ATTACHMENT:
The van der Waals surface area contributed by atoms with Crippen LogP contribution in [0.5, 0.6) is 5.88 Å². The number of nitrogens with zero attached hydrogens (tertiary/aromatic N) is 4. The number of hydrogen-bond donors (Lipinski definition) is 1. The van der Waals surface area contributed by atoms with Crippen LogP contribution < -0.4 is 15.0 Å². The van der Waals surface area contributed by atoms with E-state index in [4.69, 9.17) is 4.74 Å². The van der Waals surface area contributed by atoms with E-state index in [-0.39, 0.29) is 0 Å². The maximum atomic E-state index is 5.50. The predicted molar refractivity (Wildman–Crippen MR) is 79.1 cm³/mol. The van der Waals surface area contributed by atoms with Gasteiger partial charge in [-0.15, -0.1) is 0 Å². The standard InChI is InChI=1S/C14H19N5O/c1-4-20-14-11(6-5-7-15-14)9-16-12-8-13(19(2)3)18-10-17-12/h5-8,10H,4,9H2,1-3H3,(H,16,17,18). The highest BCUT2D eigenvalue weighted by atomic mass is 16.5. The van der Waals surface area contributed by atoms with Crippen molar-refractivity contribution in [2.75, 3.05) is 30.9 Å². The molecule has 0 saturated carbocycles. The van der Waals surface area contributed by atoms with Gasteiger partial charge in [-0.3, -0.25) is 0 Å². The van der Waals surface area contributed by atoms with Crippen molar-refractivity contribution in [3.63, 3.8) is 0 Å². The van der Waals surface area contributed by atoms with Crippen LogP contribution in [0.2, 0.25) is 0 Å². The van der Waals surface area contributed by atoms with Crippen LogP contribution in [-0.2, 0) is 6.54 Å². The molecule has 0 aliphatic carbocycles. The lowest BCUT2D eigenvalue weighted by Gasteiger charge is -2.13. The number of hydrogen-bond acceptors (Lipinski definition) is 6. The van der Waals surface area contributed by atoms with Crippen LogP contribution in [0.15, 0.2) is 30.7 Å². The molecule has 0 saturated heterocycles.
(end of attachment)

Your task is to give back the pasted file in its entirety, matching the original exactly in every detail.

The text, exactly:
The van der Waals surface area contributed by atoms with Crippen LogP contribution in [0.5, 0.6) is 5.88 Å². The number of nitrogens with zero attached hydrogens (tertiary/aromatic N) is 4. The number of hydrogen-bond donors (Lipinski definition) is 1. The van der Waals surface area contributed by atoms with Crippen LogP contribution < -0.4 is 15.0 Å². The van der Waals surface area contributed by atoms with E-state index in [4.69, 9.17) is 4.74 Å². The van der Waals surface area contributed by atoms with E-state index in [-0.39, 0.29) is 0 Å². The maximum atomic E-state index is 5.50. The predicted molar refractivity (Wildman–Crippen MR) is 79.1 cm³/mol. The van der Waals surface area contributed by atoms with Gasteiger partial charge in [-0.15, -0.1) is 0 Å². The standard InChI is InChI=1S/C14H19N5O/c1-4-20-14-11(6-5-7-15-14)9-16-12-8-13(19(2)3)18-10-17-12/h5-8,10H,4,9H2,1-3H3,(H,16,17,18). The highest BCUT2D eigenvalue weighted by atomic mass is 16.5. The van der Waals surface area contributed by atoms with Crippen molar-refractivity contribution in [2.75, 3.05) is 30.9 Å². The molecule has 0 saturated carbocycles. The van der Waals surface area contributed by atoms with Gasteiger partial charge in [-0.3, -0.25) is 0 Å². The van der Waals surface area contributed by atoms with Crippen molar-refractivity contribution in [3.63, 3.8) is 0 Å². The van der Waals surface area contributed by atoms with Crippen LogP contribution in [0.2, 0.25) is 0 Å². The van der Waals surface area contributed by atoms with Crippen LogP contribution in [-0.2, 0) is 6.54 Å². The molecule has 0 aliphatic carbocycles. The lowest BCUT2D eigenvalue weighted by Gasteiger charge is -2.13. The number of hydrogen-bond acceptors (Lipinski definition) is 6. The van der Waals surface area contributed by atoms with Crippen LogP contribution in [0.15, 0.2) is 30.7 Å². The molecule has 0 saturated heterocycles.